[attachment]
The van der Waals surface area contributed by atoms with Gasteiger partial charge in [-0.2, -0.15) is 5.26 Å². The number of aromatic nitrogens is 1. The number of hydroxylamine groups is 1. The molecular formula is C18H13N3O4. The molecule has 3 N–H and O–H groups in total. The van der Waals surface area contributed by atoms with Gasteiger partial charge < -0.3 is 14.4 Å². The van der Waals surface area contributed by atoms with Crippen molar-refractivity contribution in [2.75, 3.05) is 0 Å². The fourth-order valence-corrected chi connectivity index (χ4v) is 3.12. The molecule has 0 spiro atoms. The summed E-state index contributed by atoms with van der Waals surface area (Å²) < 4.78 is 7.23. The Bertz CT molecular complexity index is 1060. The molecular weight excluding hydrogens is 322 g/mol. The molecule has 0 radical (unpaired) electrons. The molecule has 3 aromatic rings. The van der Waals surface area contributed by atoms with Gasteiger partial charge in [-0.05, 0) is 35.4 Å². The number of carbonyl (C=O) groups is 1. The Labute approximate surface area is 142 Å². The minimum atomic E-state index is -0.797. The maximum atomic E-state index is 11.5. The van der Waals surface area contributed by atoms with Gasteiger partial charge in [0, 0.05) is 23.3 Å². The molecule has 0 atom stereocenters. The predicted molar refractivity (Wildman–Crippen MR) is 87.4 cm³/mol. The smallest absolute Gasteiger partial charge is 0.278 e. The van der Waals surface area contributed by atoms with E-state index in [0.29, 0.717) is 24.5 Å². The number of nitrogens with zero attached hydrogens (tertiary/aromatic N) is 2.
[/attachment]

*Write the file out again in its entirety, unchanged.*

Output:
The van der Waals surface area contributed by atoms with Gasteiger partial charge in [-0.2, -0.15) is 5.26 Å². The number of aromatic nitrogens is 1. The number of hydroxylamine groups is 1. The molecular formula is C18H13N3O4. The molecule has 3 N–H and O–H groups in total. The van der Waals surface area contributed by atoms with Gasteiger partial charge < -0.3 is 14.4 Å². The van der Waals surface area contributed by atoms with Crippen molar-refractivity contribution in [2.75, 3.05) is 0 Å². The fourth-order valence-corrected chi connectivity index (χ4v) is 3.12. The molecule has 0 spiro atoms. The summed E-state index contributed by atoms with van der Waals surface area (Å²) < 4.78 is 7.23. The Bertz CT molecular complexity index is 1060. The molecular weight excluding hydrogens is 322 g/mol. The molecule has 0 radical (unpaired) electrons. The molecule has 3 aromatic rings. The van der Waals surface area contributed by atoms with Gasteiger partial charge in [-0.05, 0) is 35.4 Å². The number of carbonyl (C=O) groups is 1. The Labute approximate surface area is 142 Å². The minimum atomic E-state index is -0.797. The maximum atomic E-state index is 11.5. The van der Waals surface area contributed by atoms with Gasteiger partial charge in [0, 0.05) is 23.3 Å². The molecule has 0 atom stereocenters. The predicted molar refractivity (Wildman–Crippen MR) is 87.4 cm³/mol. The smallest absolute Gasteiger partial charge is 0.278 e. The van der Waals surface area contributed by atoms with E-state index in [0.29, 0.717) is 24.5 Å². The number of nitrogens with zero attached hydrogens (tertiary/aromatic N) is 2.